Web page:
Julia Atkins is a PhD candidate currently conducting research on the future of the Victorian terraced house within the context of the Green agenda. Julia is a professional researcher who has worked mainly for local, regional and central government on housing, planning and social issues. She also has experience in academia at the Bartlett School of Architecture and in the voluntary sector.
From 1860 to 2060 what is the future of the modest Victorian terraced house?
Prof. Nicholas Temple and Dr Jane Clossick
The modest Victorian house is defined as a two storey, terraced house of around 110 square meters or 1,200 square feet. In parts of our cities there are swathes of this housing; and in central London this form of housing is the ‘backbone’ of the market for sale and rent. Of significance is the calculation that current rates of new house building are so low that existing housing might have to last for another 150 years, when in 2021 the Victorian house is well into its second century of life. The main research question asks for how long will the modest, Victorian, terraced house last and what measures will be needed to ensure an extended life that also fulfils the requirements of the Green agenda.
The development of Victorian housing in London, and in the London Borough of Southwark, is traced in a review of the literature as background to a detailed study of the design, construction and materials used for the speculatively built Victorian terraced house. Although the house is the focus of the research, it has also provided a ‘home’ and an income for successive owners and the interrelationship between the physical, the people and the ‘systems’ (public and market interventions) underlines the research.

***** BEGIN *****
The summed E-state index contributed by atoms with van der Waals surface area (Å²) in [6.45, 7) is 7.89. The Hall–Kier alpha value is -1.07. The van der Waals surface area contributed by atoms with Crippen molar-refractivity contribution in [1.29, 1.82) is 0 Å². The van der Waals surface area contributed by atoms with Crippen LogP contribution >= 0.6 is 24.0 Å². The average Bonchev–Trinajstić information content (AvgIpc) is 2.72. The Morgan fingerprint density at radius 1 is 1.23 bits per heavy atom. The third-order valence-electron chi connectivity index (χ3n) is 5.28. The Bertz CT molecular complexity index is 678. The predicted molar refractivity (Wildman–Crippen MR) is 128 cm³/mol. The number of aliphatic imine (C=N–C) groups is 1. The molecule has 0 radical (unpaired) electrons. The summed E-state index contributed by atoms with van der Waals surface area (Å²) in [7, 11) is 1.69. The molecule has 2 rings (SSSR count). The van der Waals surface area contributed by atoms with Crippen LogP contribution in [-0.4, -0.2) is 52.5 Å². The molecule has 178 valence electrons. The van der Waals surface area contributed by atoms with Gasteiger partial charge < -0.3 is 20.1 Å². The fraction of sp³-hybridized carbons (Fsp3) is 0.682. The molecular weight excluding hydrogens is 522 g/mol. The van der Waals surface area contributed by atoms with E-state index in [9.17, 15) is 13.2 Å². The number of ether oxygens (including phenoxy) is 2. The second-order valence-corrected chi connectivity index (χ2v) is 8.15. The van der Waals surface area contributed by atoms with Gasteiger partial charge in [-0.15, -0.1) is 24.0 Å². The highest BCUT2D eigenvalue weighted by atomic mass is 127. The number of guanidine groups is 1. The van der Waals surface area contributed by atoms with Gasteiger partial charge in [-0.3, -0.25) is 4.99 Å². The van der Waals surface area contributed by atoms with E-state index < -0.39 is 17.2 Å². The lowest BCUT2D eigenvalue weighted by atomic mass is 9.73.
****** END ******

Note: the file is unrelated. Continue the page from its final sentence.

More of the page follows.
The story of house, owners and ‘system’ is brought together in a small Study Area, in which the current physical condition of the housing and its fitness for the future will be tested. The characteristics of past owners of the housing are revealed and in qualitative interviews with current owners their experience of the housing and their future intentions are explored. The Study Area was chosen because there is a provenance of information and data that exists in a chronological line from the mid-19th century.
Julia Atkins holds a BSc in Psychology and an MSc in Social Policy and Planning from London School of Economics (LSE).
Julia is a professional researcher who has worked mainly for local, regional and central government on housing, planning and social issues. She also has experience in academia at the Bartlett and in the voluntary sector. For 20 years she headed a research team of 30 staff as part of the London Research Centre, the London Boroughs’ research unit. The team competed for research contracts from central government and also advised government on housing and social exclusion.
From 2003 Julia worked as a consultant until she joined London Met in 2008 to lecture and research at the School of Social Professions and the School of Art, Architecture and Design. She now combines consultancy work with her PhD.
- Mulrenan, Patrick, Atkins, Julia and Cox, Simon (2018) ‘I didn’t know what strong was until it was required’: factors that promote retention among homeless students in higher education. Journal of Further and Higher Education. 44 (6). 1-12.
- Mulrenan, Patrick, Atkins, Julia and Cox, Simon (2017) ‘I get up in the night to cry’: The impact of homelessness on higher education students in London, UK. Critical Social Policy. 38 (1).
|Research Profile||Julia Atkins|